I’ve run the race twice, and Angela ran it once. We’ll both take part again this year, and the first phase of the event has just finished, as evidenced above-left. The Illinois Valley Striders began a novel 12-week program many years ago called Building Steam to prepare people of all abilities for Steamboat. It is nothing more than a well organized running club, but it is hugely popular, useful, and really fun. Angela and I are not runners, and we hardly run except during the 3 months leading up to the race, so the program is very effective at getting us off our slack winter butts in April and burning a few calories. And you get a T-shirt.
There is really no comparison between running in a group and running alone. On Wednesdays during the group run, I just keep going, chatting a little bit, and don’t think twice about how I feel because I’m simply not going to drop out of the group mid-run. Then comes Sunday morning… lazy, feeling guilty about not running since Wednesday, reluctant, but I go out anyway. Sort of. 1/2 mile in I’m hating it and contemplating walking for a bit (which I make good on too often). Even if I do stick to the pace and run the distance, I don’t like it. Hence after Steamboat my running tapers right off to zero, despite the adrenaline high and delusions of running other races during the summer. But the moral of the story is: if you really want to run, but never can find the motivation, do try some sort of group running because it’s entirely different.
In 2003 I ran 4 miles in 35:28, and in 2005 fell off to 37:42. Though I did run the Buller Gorge while in NZ, overall I’m in much worse shape than 2003, so merely besting 2005 will be a success.
See you post race.
Well after 2 years of being in New Zealand and being surrounded by homes with beautiful gardens, I knew I was going to redesign our backyard when I got home. Most American homes have open backyards which I was not used to even after living in the US for almost 10 years. So the criteria for the landscape were a fence, a border flower bed, a compost bin, and a vegetable patch. I had a landscape drawing all ready to go prior to leaving NZ.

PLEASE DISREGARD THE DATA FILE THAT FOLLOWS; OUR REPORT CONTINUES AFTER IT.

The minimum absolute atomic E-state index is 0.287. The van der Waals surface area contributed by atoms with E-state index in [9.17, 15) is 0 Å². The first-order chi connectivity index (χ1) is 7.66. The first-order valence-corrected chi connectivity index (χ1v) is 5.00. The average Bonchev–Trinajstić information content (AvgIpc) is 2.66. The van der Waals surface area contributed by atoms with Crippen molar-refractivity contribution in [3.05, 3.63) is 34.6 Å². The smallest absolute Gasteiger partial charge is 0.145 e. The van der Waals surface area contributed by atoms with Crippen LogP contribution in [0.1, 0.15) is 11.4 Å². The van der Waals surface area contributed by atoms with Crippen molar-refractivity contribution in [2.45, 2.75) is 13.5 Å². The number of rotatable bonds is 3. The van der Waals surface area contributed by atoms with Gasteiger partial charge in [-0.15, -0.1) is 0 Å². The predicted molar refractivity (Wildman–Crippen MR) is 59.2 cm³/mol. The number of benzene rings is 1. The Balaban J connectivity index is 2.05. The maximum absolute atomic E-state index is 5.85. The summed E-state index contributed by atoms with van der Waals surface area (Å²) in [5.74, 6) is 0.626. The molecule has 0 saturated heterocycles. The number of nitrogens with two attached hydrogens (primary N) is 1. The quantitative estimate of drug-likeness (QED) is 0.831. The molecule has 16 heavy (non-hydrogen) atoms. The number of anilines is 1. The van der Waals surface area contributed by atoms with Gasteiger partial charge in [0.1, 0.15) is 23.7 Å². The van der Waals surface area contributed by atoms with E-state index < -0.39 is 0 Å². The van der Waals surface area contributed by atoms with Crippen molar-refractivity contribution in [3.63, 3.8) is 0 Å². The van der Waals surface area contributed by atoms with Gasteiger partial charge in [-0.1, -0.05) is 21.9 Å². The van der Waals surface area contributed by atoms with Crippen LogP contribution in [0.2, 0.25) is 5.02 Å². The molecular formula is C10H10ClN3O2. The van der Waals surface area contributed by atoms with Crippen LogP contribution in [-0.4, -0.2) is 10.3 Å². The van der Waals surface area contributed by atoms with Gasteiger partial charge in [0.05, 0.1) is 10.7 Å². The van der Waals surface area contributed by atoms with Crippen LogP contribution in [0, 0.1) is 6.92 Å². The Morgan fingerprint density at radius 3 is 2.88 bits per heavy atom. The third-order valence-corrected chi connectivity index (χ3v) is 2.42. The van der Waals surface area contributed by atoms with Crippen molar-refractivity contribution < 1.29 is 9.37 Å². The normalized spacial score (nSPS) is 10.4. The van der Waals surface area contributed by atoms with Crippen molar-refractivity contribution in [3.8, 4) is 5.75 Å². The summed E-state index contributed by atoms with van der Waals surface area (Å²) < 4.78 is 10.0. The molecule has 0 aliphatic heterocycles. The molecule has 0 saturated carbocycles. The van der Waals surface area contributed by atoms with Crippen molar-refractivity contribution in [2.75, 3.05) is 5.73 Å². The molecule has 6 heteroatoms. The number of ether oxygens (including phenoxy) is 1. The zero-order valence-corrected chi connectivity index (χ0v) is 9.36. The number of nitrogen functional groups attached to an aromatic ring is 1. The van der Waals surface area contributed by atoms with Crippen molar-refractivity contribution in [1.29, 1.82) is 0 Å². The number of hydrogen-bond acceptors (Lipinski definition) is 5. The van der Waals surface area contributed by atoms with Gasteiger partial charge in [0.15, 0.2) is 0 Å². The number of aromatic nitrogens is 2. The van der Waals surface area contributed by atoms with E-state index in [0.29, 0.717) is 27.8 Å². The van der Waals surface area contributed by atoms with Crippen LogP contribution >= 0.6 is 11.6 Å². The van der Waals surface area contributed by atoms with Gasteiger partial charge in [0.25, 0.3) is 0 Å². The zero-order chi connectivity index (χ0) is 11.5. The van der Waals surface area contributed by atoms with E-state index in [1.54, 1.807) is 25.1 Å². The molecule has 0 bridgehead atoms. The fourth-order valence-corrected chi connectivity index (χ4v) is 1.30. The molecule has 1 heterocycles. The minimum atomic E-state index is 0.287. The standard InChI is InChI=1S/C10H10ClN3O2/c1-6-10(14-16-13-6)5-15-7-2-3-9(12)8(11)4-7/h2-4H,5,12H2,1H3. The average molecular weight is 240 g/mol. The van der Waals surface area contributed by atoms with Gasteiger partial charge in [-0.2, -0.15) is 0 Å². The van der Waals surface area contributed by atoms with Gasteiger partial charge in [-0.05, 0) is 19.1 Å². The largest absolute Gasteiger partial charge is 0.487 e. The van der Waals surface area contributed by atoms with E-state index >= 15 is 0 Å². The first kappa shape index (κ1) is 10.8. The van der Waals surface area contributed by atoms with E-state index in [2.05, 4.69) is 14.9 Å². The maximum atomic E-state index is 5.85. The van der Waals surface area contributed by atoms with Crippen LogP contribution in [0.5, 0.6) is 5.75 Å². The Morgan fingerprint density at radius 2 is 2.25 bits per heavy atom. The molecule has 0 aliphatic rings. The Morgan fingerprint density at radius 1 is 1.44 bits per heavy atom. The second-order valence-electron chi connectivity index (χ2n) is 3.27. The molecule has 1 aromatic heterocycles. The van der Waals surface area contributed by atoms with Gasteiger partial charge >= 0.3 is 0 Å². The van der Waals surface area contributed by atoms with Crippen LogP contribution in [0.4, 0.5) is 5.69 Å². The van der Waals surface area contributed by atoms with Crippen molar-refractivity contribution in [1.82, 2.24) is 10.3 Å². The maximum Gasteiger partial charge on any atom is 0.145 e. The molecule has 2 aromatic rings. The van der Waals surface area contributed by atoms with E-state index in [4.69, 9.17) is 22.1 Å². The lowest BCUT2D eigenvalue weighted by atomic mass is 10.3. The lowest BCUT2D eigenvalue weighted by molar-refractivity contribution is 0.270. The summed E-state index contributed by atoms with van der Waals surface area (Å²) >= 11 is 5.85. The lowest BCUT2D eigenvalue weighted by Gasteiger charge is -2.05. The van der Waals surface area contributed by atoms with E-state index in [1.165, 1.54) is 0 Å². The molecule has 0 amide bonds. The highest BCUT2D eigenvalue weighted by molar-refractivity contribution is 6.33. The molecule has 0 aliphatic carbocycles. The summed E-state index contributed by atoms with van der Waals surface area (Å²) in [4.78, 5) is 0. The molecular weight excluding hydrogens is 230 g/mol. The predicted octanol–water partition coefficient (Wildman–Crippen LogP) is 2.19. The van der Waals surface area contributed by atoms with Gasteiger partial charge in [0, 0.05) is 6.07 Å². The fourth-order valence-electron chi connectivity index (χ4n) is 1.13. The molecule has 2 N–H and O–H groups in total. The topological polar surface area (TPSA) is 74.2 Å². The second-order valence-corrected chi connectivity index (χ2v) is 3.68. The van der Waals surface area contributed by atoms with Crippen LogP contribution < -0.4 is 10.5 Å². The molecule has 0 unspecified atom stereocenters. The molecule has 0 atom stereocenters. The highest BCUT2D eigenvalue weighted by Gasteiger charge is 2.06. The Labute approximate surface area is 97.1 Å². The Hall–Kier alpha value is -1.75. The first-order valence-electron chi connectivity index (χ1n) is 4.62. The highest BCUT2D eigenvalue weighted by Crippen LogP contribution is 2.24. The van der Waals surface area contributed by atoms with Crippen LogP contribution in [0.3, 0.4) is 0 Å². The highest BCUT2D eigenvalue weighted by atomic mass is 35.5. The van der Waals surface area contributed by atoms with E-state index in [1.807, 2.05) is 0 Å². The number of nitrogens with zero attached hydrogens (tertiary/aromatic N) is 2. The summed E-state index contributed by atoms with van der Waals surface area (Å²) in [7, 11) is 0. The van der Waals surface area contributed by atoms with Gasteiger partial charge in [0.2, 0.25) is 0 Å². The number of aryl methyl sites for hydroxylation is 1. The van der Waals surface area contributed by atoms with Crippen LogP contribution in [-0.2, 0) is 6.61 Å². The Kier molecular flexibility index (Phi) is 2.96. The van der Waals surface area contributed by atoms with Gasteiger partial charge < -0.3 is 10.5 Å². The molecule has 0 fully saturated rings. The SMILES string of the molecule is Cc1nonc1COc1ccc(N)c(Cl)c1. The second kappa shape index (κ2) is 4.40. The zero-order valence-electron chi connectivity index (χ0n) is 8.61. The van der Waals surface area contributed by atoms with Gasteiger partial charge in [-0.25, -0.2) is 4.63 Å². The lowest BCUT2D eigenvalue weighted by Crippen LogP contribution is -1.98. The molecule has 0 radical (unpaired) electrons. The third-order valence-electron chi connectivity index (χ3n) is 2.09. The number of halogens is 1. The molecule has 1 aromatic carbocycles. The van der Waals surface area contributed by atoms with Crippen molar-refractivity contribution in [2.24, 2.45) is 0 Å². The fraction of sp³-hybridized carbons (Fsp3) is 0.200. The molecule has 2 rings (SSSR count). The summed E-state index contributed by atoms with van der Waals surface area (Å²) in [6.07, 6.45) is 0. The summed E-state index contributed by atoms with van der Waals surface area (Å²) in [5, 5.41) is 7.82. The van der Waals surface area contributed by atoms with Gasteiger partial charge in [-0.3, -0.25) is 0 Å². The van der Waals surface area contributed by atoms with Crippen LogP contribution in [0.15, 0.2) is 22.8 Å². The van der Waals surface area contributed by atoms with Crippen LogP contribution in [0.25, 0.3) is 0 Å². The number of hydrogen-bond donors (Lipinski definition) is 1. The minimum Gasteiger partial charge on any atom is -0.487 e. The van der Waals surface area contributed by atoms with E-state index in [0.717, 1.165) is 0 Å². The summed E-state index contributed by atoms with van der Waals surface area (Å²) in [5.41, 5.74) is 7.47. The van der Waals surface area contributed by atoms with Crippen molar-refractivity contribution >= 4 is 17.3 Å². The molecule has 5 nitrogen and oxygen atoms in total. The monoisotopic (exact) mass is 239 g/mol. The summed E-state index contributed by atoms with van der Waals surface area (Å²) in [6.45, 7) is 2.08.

Within the first month of returning home, I had the contractor selected and they went to work. It took about two weeks after the material was delivered. The men came and put up the posts, then the runners, and then the fence boards and it was done.
This Spring, we started digging the sod out for the flower border. That was backbreaking work. It took months since it was just Jim and I working on it over the weekends.
Below is a picture of my vegetable patch. The landscaping around it is not complete yet but we have harvested many rounds of butter-head lettuce, mesclun and Chinese vegetables.
I have to take some pictures of the flower bed when the flowers start blooming. I bought a couple pots of hydrangeas last week and got couple of hybrid tea roses from my neighbor. I’m also waiting on my mail order of Peruvian Lilies (alstroemeria) to complete the bare flower bed. A couple of weeks ago, I spotted New Zealand Flax. They reminded me of the ones in front of Tessa’s house. When I look closer to the tag, it shows that the plant is an annual and will die off in the Midwest winter. I am still on the lookout for hardy flax. I wanted it to be the plant that reminds me of NZ.
Almost three years ago I created my first and only blog, NZ Life. Its purpose was to provide an easy way to update friends and family about our experience in New Zealand, and it succeeded in that and more. I found it not only much better than email for general broadcasts (e.g. people could come by once in a while and catch up), but it was personally very satisfying. What formed was a diary that I probably would not have otherwise written, and even in the short time since I’ve been back I’ve referred to it on numerous occasions.
Upon my return in Oct 2007, I had all intentions of jumping right into a Peoria blog. For lots of lame reasons (laziness chief among them) that is only now happening. This blog will carry on the tone of the last–random things from our lives–though having now ditched the “NZ” theme the topics should open up a bit. I can now post all those tech and politics stories that no one cares about (or those who do have already read elsewhere), Angela can post interesting things about food and gardens, and the world can become rapt by the tales of home improvement.
Mostly it will be fun to have a diary again, and I look forward to seeing the occasional comment.